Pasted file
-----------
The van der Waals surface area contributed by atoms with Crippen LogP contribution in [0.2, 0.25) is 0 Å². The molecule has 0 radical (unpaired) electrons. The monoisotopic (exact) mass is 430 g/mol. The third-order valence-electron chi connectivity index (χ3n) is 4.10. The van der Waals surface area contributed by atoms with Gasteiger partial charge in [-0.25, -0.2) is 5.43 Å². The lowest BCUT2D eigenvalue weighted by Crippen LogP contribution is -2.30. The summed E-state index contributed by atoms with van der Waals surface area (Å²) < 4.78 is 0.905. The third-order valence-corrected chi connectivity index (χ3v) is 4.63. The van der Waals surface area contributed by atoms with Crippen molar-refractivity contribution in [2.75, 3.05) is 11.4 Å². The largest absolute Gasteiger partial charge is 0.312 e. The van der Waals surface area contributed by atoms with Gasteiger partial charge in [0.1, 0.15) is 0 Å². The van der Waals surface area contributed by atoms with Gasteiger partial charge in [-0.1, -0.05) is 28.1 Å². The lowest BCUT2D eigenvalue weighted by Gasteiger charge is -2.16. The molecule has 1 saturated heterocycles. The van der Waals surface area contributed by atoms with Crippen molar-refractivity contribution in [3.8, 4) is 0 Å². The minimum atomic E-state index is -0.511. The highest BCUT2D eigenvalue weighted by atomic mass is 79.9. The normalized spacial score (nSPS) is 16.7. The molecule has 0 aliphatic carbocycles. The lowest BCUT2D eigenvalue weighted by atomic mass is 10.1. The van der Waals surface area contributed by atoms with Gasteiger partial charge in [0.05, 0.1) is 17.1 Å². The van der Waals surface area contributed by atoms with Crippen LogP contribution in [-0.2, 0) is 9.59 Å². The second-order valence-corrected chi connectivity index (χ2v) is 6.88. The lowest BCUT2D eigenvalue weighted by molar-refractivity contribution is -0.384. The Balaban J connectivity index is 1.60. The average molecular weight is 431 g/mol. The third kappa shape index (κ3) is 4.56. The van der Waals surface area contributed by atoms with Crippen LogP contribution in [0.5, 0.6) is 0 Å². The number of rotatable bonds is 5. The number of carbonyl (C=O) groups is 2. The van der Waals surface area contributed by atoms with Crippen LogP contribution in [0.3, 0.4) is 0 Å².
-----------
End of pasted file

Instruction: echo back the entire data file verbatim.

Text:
The van der Waals surface area contributed by atoms with Crippen LogP contribution in [0.2, 0.25) is 0 Å². The molecule has 0 radical (unpaired) electrons. The monoisotopic (exact) mass is 430 g/mol. The third-order valence-electron chi connectivity index (χ3n) is 4.10. The van der Waals surface area contributed by atoms with Gasteiger partial charge in [-0.25, -0.2) is 5.43 Å². The lowest BCUT2D eigenvalue weighted by Crippen LogP contribution is -2.30. The summed E-state index contributed by atoms with van der Waals surface area (Å²) < 4.78 is 0.905. The third-order valence-corrected chi connectivity index (χ3v) is 4.63. The van der Waals surface area contributed by atoms with Crippen molar-refractivity contribution in [2.75, 3.05) is 11.4 Å². The largest absolute Gasteiger partial charge is 0.312 e. The van der Waals surface area contributed by atoms with Gasteiger partial charge in [0.1, 0.15) is 0 Å². The van der Waals surface area contributed by atoms with Gasteiger partial charge in [-0.1, -0.05) is 28.1 Å². The lowest BCUT2D eigenvalue weighted by Gasteiger charge is -2.16. The molecule has 1 saturated heterocycles. The van der Waals surface area contributed by atoms with Crippen molar-refractivity contribution in [3.8, 4) is 0 Å². The minimum atomic E-state index is -0.511. The highest BCUT2D eigenvalue weighted by atomic mass is 79.9. The normalized spacial score (nSPS) is 16.7. The molecule has 0 aliphatic carbocycles. The lowest BCUT2D eigenvalue weighted by atomic mass is 10.1. The van der Waals surface area contributed by atoms with Gasteiger partial charge in [0.05, 0.1) is 17.1 Å². The van der Waals surface area contributed by atoms with Crippen LogP contribution in [-0.2, 0) is 9.59 Å². The second-order valence-corrected chi connectivity index (χ2v) is 6.88. The lowest BCUT2D eigenvalue weighted by molar-refractivity contribution is -0.384. The Balaban J connectivity index is 1.60. The average molecular weight is 431 g/mol. The third kappa shape index (κ3) is 4.56. The van der Waals surface area contributed by atoms with Crippen LogP contribution in [0.5, 0.6) is 0 Å². The number of rotatable bonds is 5. The number of carbonyl (C=O) groups is 2. The van der Waals surface area contributed by atoms with Crippen LogP contribution in [0.3, 0.4) is 0 Å².